Education and Social Inequality

25 September 2020

Education has been one of the earliest topics dealt with comparatively across countries in the IMISCOE network. The Standing Committee aims at stimulating international comparative research on the intersections between education, (international) mobility and social inequality. It combines the research interests and experiences of two previous research clusters: the Standing Committee on Education & Social Mobility (since 2012) and the Research Group on International Student Mobility and Migration (since 2015). The merger of these two clusters reflects the ongoing central importance of the field of education – at the primary, secondary and tertiary level – for understanding international migration patterns as well as experiences and outcomes in host country contexts. Furthermore, it is through education that social inequalities are sustained, increased, or abolished. This is why this research cluster also specifically focuses on “social inequality”.

The intersections between education, (international) mobility and social inequality provide an ideal starting point to combine wider social theoretical work with empirical data collections and analyses. We aim to advance critical theoretical discussions on topics of social inequalities in education, education-to-work transitions as well as international mobility and education (e.g. students and refugees). In the past, we have called attention to theories of social reproduction and we will continue to work on these realms, yet we also aim at extending the focus to, for example, organizational approaches in order to foster our understanding of the systemic and institutional production of educational trajectories and social inequality. Moreover, we seek to strengthen the topics of discrimination and racism in education and particularly invite researchers working on these topics to contribute to the SC’s activities.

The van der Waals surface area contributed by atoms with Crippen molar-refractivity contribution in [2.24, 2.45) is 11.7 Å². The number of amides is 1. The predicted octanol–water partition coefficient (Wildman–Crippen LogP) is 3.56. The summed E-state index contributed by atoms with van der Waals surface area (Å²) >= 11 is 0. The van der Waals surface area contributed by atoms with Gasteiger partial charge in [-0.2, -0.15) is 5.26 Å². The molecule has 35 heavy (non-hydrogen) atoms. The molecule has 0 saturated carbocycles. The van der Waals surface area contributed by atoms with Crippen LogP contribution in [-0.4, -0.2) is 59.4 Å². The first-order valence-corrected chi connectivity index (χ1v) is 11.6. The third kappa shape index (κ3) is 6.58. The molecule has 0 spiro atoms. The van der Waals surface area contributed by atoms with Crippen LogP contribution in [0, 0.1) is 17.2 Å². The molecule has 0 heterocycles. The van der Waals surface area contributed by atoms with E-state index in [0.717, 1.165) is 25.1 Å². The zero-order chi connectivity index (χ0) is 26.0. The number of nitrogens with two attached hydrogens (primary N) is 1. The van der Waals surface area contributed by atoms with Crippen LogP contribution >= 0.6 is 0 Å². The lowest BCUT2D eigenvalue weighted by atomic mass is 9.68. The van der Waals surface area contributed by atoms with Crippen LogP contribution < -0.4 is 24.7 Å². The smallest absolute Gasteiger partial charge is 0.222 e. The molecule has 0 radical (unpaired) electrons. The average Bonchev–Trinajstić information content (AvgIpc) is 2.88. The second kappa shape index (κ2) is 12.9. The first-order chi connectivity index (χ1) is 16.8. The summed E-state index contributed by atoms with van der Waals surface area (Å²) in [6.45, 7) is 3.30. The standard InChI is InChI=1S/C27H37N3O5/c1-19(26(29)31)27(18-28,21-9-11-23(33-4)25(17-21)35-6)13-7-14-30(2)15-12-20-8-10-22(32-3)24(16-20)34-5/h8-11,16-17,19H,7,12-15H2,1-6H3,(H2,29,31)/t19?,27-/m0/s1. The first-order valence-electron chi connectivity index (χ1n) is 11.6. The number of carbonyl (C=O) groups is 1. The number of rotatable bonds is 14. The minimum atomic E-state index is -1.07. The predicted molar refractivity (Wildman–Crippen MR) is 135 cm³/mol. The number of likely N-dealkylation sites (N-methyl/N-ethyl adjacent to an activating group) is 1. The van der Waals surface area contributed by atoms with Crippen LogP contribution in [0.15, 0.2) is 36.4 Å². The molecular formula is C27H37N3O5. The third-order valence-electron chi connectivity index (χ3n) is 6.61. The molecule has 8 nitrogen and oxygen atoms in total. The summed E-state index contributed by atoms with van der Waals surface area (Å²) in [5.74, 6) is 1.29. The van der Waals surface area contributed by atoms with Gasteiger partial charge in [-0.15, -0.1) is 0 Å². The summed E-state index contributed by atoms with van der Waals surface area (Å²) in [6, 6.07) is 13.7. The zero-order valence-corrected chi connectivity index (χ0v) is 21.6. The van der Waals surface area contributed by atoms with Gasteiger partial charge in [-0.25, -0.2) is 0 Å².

Names of coordinators

Elif Keskiner

Free University of Amsterdam

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Christof Van Mol

University of Antwerp, Belgium

Christine Lang

Max-Planck-Institute for the Study of Religous and Ethnic Diversity, Germany

Jens Schneider

Institute for Migration Research and Intercultural Studies (IMIS), Germany

Nicolai Netz

German Centre for Higher Education Research and Science Studies (DZHW), Germany

Agenda of activities

The SC plans to systematically extend the research focus to more general questions of social participation in an increasingly diverse and mobile, but also unequal world. On the theoretical level, the spectrum of approaches ranges from theories of social reproduction via capital theories to migration theories. The focal point “social inequality” allows us to study persisting inequalities and differences in education across Europe and beyond, and by this way the SC also invites for studies of discrimination, racism, and other means of social inequality (re)production to be carried out under its umbrella. Doing so, we also want to advance theoretical exchanges in the IMISCOE network, but with a continued strong foothold in empirical research. 

In the coming years, the SC plans to organize panels at the annual IMISCOE conferences with open call for papers. Both junior and senior researchers within and outside of the IMISCOE network are welcome to approach us with ideas for workshops  and/or with panel suggestions. Please contact the SC coordinators for further information.

Output

Pathways to Success-Book (in progress)
This book project is the joint publication of a comparative research initiative in six countries on the upwardly mobile descendants of migrants. It sheds light on the barriers and opportunities for successful educational and professional trajectories as well as the institutional contexts shaping them. 

Social Ties Project (in progress)
This publication initiative aims at advancing a critical theoretical discussion on the connections between migrants’ networks and their social mobility. 

Special issue on the role of place in international student mobility (in progress).
This special issue aims at a broader understanding of the decision-making process of international students, i.e. not to focus only on why students move (that is, to consider motivational, psychological, and socio-demographic influencing factors, which has often been a focus in past research), but also where they move to and from, and to what effect (that is, to take into account factors such as destination country and city characteristics).

 

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